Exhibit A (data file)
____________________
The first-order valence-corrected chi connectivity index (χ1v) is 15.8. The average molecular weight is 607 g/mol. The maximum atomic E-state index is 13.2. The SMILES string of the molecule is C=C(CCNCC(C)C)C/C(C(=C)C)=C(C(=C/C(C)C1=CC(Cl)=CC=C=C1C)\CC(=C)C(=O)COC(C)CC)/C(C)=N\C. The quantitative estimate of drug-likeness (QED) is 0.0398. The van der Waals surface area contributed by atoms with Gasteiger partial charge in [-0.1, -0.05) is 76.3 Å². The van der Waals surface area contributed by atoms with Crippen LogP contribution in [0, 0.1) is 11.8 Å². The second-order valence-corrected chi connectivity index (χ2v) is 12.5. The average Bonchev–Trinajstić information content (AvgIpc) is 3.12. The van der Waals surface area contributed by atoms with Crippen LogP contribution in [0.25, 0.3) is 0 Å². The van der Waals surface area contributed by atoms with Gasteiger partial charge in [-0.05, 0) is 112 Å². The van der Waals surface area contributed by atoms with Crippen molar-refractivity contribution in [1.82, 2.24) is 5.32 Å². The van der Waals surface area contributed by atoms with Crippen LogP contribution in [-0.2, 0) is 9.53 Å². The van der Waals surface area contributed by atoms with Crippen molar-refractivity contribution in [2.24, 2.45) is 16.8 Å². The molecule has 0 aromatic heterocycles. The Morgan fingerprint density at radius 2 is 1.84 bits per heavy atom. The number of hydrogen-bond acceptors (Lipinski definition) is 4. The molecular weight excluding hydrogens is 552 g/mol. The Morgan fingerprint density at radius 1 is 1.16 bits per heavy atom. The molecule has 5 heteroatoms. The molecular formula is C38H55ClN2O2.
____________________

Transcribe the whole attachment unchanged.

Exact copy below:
The first-order valence-corrected chi connectivity index (χ1v) is 15.8. The average molecular weight is 607 g/mol. The maximum atomic E-state index is 13.2. The SMILES string of the molecule is C=C(CCNCC(C)C)C/C(C(=C)C)=C(C(=C/C(C)C1=CC(Cl)=CC=C=C1C)\CC(=C)C(=O)COC(C)CC)/C(C)=N\C. The quantitative estimate of drug-likeness (QED) is 0.0398. The van der Waals surface area contributed by atoms with Gasteiger partial charge in [-0.1, -0.05) is 76.3 Å². The van der Waals surface area contributed by atoms with Crippen LogP contribution in [0, 0.1) is 11.8 Å². The second-order valence-corrected chi connectivity index (χ2v) is 12.5. The average Bonchev–Trinajstić information content (AvgIpc) is 3.12. The van der Waals surface area contributed by atoms with Crippen LogP contribution in [0.25, 0.3) is 0 Å². The van der Waals surface area contributed by atoms with Gasteiger partial charge in [-0.05, 0) is 112 Å². The van der Waals surface area contributed by atoms with Crippen molar-refractivity contribution in [1.82, 2.24) is 5.32 Å². The van der Waals surface area contributed by atoms with Crippen LogP contribution in [-0.2, 0) is 9.53 Å². The van der Waals surface area contributed by atoms with Crippen molar-refractivity contribution in [2.24, 2.45) is 16.8 Å². The molecule has 0 aromatic heterocycles. The Morgan fingerprint density at radius 2 is 1.84 bits per heavy atom. The number of hydrogen-bond acceptors (Lipinski definition) is 4. The molecular weight excluding hydrogens is 552 g/mol. The Morgan fingerprint density at radius 1 is 1.16 bits per heavy atom. The molecule has 5 heteroatoms. The molecular formula is C38H55ClN2O2.